Building Memories: Naperville Plaza at its best

Kate Dougherty/For the Sun Naperville Plaza is the site of many popular retailers and restaurants in Naperville, including mainstay Colonial CafŽ, which began in the 1930s in St. Charles and now has seven locations in northern Illinois. ÒColonial CafŽ is very popular,Ó said West Highlands resident Kathleen Sullivan, whose daughters worked at the store. In addition to Colonial, famous for its kitchen sink ice cream dessert and its corresponding bumper sticker, Trader JoeÕs and CaseyÕs Foods are among the shopping options for residents of Naperville at Naperville Plaza.
This undated Chamber of Commerce photo, probably taken in the 1960s,  shows Naperville Plaza as it looked at the beginning, with anchors Grants and Jewel as well as the medical office in the corner. Grants left the Plaza in 1975, Jewel in 1978 when its Market Meadows store opened.  |  Submitted
The Phillips 66 station at the northwest corner of Naperville Plaza was demolished in 1991.  |  Submitted
Taken in 1980, Moser Home Center (Moser Lumber South) had replaced Grants; Jewel’s No Frills grocery replaced its original store; and Colony Meats had just opened next door. Washington Bank’s vault remains in the easternmost building -- it was used as an office when Play it Again Sports rented the east end of that now-subdivided space. It is again being used as a vault now that First Community Bank has moved in. |  Submitted
Women’s Workout World (where Trader Joe’s is now) moved into Naperville Plaza in 1985, in part of the old Moser Home Center. Colony Foods had moved into the old No Frills space in 1981.  |  Submitted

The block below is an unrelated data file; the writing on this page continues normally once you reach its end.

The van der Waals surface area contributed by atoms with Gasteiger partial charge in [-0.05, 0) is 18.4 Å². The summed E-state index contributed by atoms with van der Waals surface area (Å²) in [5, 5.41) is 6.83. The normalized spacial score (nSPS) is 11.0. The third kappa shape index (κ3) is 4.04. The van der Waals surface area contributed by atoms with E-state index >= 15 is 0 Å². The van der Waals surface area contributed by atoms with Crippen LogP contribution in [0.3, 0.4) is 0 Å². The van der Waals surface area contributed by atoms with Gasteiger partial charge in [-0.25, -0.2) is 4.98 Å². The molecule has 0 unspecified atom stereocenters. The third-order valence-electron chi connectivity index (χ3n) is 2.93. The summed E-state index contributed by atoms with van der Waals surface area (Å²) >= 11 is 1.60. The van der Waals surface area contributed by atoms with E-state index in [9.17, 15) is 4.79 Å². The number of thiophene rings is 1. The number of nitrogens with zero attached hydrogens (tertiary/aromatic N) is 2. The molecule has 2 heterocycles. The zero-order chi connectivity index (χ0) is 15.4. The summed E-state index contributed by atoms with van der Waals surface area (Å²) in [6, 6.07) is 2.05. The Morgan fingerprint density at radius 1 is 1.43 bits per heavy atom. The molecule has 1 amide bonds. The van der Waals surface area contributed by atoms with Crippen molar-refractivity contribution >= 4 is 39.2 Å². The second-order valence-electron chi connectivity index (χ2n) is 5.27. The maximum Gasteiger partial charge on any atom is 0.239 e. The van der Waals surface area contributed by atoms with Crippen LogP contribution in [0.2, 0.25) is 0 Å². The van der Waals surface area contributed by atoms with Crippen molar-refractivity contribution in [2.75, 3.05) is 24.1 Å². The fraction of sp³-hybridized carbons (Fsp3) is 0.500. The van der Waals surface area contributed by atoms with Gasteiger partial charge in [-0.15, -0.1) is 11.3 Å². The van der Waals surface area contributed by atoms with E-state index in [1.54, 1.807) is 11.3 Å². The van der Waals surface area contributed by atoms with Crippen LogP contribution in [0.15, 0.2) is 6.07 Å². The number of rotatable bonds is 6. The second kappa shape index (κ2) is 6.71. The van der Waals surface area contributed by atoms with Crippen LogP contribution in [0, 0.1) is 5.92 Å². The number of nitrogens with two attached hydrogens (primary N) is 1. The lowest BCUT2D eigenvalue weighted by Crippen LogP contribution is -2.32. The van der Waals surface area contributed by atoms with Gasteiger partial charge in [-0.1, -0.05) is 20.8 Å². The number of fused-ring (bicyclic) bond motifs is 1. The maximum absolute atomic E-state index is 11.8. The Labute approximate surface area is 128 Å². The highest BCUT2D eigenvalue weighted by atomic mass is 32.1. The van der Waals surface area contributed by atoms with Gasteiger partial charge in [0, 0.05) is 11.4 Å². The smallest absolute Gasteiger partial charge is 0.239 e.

Many businesses may portray themselves as being in the heart of Naperville, but its true geographic center is approximately Naperville Plaza.

When it was built in 1961, the transitioning farm town’s first strip mall at Washington Street and Gartner Road was actually on the southern outskirts of town.

“If you threw a rock in any direction, you’d hit a cornfield,” remembers Bill Anderson of the center that featured W.T. Grants (a national discount chain), a medical building, Jewel and Washington Bank. “It was a thriving plaza.”

Perhaps. But Harry Dolan thinks Naperville Plaza’s heyday is now.

“The key to a successful shopping center is tenant mix. We’ve attained almost a perfect tenant mix,” Dolan said. “It just took 39 years to get there.”

Dolan, previously the project manager of the young Oakbrook Center, bought Naperville Plaza in 1974 with two partners after the original developers — Harold Moser, Dr. Glenn Wolfe and Charles Shraeger — decided to sell.

“Dr. Wolfe’s accountant was a friend of one of my partners, ” Dolan said. “When we looked at it, we put an offer on it immediately — it was a great location but underbuilt.”

At that time, the corner offices between today’s Oswald’s Pharmacy and Casey’s Foods were the plaza medical building, home to Dr. Wolfe and several others. That building was flanked by Grants and Jewel. Also on the property were Washington Bank (where First Community and Badlands are now,) a gas station (where Great Harvest and other stores are now) and a Fotomat drive-through film developer.